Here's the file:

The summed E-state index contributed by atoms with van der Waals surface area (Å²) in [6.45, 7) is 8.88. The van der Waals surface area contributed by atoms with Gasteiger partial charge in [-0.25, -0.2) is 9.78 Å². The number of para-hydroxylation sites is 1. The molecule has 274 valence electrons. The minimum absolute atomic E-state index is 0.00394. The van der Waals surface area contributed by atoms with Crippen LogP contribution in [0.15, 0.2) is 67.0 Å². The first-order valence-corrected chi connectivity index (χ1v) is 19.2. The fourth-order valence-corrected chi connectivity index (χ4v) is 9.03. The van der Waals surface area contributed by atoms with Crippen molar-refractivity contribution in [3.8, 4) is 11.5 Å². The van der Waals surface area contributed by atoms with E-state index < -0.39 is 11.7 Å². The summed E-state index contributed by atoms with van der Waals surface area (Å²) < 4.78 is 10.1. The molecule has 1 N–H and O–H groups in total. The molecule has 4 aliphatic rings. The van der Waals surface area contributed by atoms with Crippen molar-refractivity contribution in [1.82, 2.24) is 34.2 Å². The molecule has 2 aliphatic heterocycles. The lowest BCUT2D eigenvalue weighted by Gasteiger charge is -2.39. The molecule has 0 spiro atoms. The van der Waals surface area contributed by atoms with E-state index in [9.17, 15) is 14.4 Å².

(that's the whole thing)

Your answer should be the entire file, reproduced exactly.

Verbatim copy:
The summed E-state index contributed by atoms with van der Waals surface area (Å²) in [6.45, 7) is 8.88. The van der Waals surface area contributed by atoms with Gasteiger partial charge in [-0.25, -0.2) is 9.78 Å². The number of para-hydroxylation sites is 1. The molecule has 274 valence electrons. The minimum absolute atomic E-state index is 0.00394. The van der Waals surface area contributed by atoms with Crippen LogP contribution in [0.15, 0.2) is 67.0 Å². The first-order valence-corrected chi connectivity index (χ1v) is 19.2. The fourth-order valence-corrected chi connectivity index (χ4v) is 9.03. The van der Waals surface area contributed by atoms with Crippen molar-refractivity contribution in [3.8, 4) is 11.5 Å². The van der Waals surface area contributed by atoms with E-state index < -0.39 is 11.7 Å². The summed E-state index contributed by atoms with van der Waals surface area (Å²) < 4.78 is 10.1. The molecule has 1 N–H and O–H groups in total. The molecule has 4 aliphatic rings. The van der Waals surface area contributed by atoms with Crippen molar-refractivity contribution in [1.82, 2.24) is 34.2 Å². The molecule has 2 aliphatic heterocycles. The lowest BCUT2D eigenvalue weighted by Gasteiger charge is -2.39. The molecule has 0 spiro atoms. The van der Waals surface area contributed by atoms with E-state index in [9.17, 15) is 14.4 Å².